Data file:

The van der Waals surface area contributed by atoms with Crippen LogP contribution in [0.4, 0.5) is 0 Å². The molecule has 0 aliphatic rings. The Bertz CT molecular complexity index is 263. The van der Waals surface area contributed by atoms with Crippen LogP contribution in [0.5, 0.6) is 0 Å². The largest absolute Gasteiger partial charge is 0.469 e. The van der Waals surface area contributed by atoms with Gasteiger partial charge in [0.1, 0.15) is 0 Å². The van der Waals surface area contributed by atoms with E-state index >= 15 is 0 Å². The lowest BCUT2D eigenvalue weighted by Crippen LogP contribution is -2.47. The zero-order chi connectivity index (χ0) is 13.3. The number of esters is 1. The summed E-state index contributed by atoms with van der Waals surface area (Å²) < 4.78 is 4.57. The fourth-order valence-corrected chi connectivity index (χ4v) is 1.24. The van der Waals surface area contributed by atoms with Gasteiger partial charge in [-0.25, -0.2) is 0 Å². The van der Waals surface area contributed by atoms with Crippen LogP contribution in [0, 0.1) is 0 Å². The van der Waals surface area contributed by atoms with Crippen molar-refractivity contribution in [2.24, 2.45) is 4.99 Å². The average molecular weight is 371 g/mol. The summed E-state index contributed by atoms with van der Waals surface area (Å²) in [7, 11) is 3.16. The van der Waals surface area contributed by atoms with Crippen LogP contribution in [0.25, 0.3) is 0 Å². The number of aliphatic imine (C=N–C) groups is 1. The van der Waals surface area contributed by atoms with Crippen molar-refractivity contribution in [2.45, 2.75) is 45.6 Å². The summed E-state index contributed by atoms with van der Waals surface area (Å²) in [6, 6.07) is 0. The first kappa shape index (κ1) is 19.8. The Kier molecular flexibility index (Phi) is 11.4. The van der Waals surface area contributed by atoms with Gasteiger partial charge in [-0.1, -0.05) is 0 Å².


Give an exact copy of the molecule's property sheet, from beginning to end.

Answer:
The van der Waals surface area contributed by atoms with Crippen LogP contribution in [0.4, 0.5) is 0 Å². The molecule has 0 aliphatic rings. The Bertz CT molecular complexity index is 263. The van der Waals surface area contributed by atoms with Crippen LogP contribution in [0.5, 0.6) is 0 Å². The largest absolute Gasteiger partial charge is 0.469 e. The van der Waals surface area contributed by atoms with Gasteiger partial charge in [0.1, 0.15) is 0 Å². The van der Waals surface area contributed by atoms with E-state index >= 15 is 0 Å². The lowest BCUT2D eigenvalue weighted by Crippen LogP contribution is -2.47. The zero-order chi connectivity index (χ0) is 13.3. The number of esters is 1. The summed E-state index contributed by atoms with van der Waals surface area (Å²) < 4.78 is 4.57. The fourth-order valence-corrected chi connectivity index (χ4v) is 1.24. The van der Waals surface area contributed by atoms with Gasteiger partial charge in [-0.25, -0.2) is 0 Å². The van der Waals surface area contributed by atoms with Crippen LogP contribution in [0, 0.1) is 0 Å². The van der Waals surface area contributed by atoms with Crippen molar-refractivity contribution in [2.24, 2.45) is 4.99 Å². The average molecular weight is 371 g/mol. The summed E-state index contributed by atoms with van der Waals surface area (Å²) in [7, 11) is 3.16. The van der Waals surface area contributed by atoms with Crippen LogP contribution in [0.25, 0.3) is 0 Å². The number of aliphatic imine (C=N–C) groups is 1. The van der Waals surface area contributed by atoms with Crippen molar-refractivity contribution in [2.45, 2.75) is 45.6 Å². The summed E-state index contributed by atoms with van der Waals surface area (Å²) in [6, 6.07) is 0. The first kappa shape index (κ1) is 19.8. The Kier molecular flexibility index (Phi) is 11.4. The van der Waals surface area contributed by atoms with Gasteiger partial charge in [-0.1, -0.05) is 0 Å².